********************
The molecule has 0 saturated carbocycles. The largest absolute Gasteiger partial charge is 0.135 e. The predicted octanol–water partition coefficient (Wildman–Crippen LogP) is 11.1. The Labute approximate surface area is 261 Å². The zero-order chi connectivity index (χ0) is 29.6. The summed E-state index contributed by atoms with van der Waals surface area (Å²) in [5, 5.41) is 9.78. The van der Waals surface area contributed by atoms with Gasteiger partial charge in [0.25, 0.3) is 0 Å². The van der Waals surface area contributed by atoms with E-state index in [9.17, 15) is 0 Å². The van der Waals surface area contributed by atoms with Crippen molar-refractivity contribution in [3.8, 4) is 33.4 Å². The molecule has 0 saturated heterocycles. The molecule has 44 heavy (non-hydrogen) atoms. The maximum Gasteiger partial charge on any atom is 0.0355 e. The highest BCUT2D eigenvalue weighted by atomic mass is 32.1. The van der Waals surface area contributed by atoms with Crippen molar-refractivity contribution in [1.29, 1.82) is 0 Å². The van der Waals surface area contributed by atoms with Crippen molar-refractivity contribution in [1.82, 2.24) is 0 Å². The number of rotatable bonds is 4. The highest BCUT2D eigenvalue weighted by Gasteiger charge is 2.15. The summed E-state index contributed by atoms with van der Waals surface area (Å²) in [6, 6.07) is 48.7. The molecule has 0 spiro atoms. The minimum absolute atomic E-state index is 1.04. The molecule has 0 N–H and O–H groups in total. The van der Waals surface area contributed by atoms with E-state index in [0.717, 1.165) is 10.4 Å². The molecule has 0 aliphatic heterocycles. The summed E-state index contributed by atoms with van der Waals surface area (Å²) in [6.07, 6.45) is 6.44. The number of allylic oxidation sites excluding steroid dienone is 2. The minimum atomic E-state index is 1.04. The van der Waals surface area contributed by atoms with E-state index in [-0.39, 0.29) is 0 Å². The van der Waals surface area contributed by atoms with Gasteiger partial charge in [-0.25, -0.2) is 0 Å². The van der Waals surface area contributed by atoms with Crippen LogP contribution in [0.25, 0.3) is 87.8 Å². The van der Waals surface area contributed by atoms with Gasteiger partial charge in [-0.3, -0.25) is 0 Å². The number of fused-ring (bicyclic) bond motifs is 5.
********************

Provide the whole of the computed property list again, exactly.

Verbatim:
The molecule has 0 saturated carbocycles. The largest absolute Gasteiger partial charge is 0.135 e. The predicted octanol–water partition coefficient (Wildman–Crippen LogP) is 11.1. The Labute approximate surface area is 261 Å². The zero-order chi connectivity index (χ0) is 29.6. The summed E-state index contributed by atoms with van der Waals surface area (Å²) in [5, 5.41) is 9.78. The van der Waals surface area contributed by atoms with Gasteiger partial charge in [0.25, 0.3) is 0 Å². The van der Waals surface area contributed by atoms with E-state index in [9.17, 15) is 0 Å². The van der Waals surface area contributed by atoms with Crippen molar-refractivity contribution in [3.8, 4) is 33.4 Å². The molecule has 0 saturated heterocycles. The molecule has 44 heavy (non-hydrogen) atoms. The maximum Gasteiger partial charge on any atom is 0.0355 e. The highest BCUT2D eigenvalue weighted by atomic mass is 32.1. The van der Waals surface area contributed by atoms with Crippen molar-refractivity contribution in [1.29, 1.82) is 0 Å². The van der Waals surface area contributed by atoms with Crippen molar-refractivity contribution in [1.82, 2.24) is 0 Å². The number of rotatable bonds is 4. The highest BCUT2D eigenvalue weighted by Gasteiger charge is 2.15. The summed E-state index contributed by atoms with van der Waals surface area (Å²) in [6, 6.07) is 48.7. The molecule has 0 spiro atoms. The minimum absolute atomic E-state index is 1.04. The molecule has 0 N–H and O–H groups in total. The van der Waals surface area contributed by atoms with E-state index in [0.717, 1.165) is 10.4 Å². The molecule has 0 aliphatic heterocycles. The summed E-state index contributed by atoms with van der Waals surface area (Å²) in [6.07, 6.45) is 6.44. The number of allylic oxidation sites excluding steroid dienone is 2. The minimum atomic E-state index is 1.04. The van der Waals surface area contributed by atoms with E-state index in [-0.39, 0.29) is 0 Å². The van der Waals surface area contributed by atoms with Gasteiger partial charge in [-0.25, -0.2) is 0 Å². The van der Waals surface area contributed by atoms with Crippen LogP contribution in [0.25, 0.3) is 87.8 Å². The van der Waals surface area contributed by atoms with Gasteiger partial charge in [-0.3, -0.25) is 0 Å². The number of fused-ring (bicyclic) bond motifs is 5.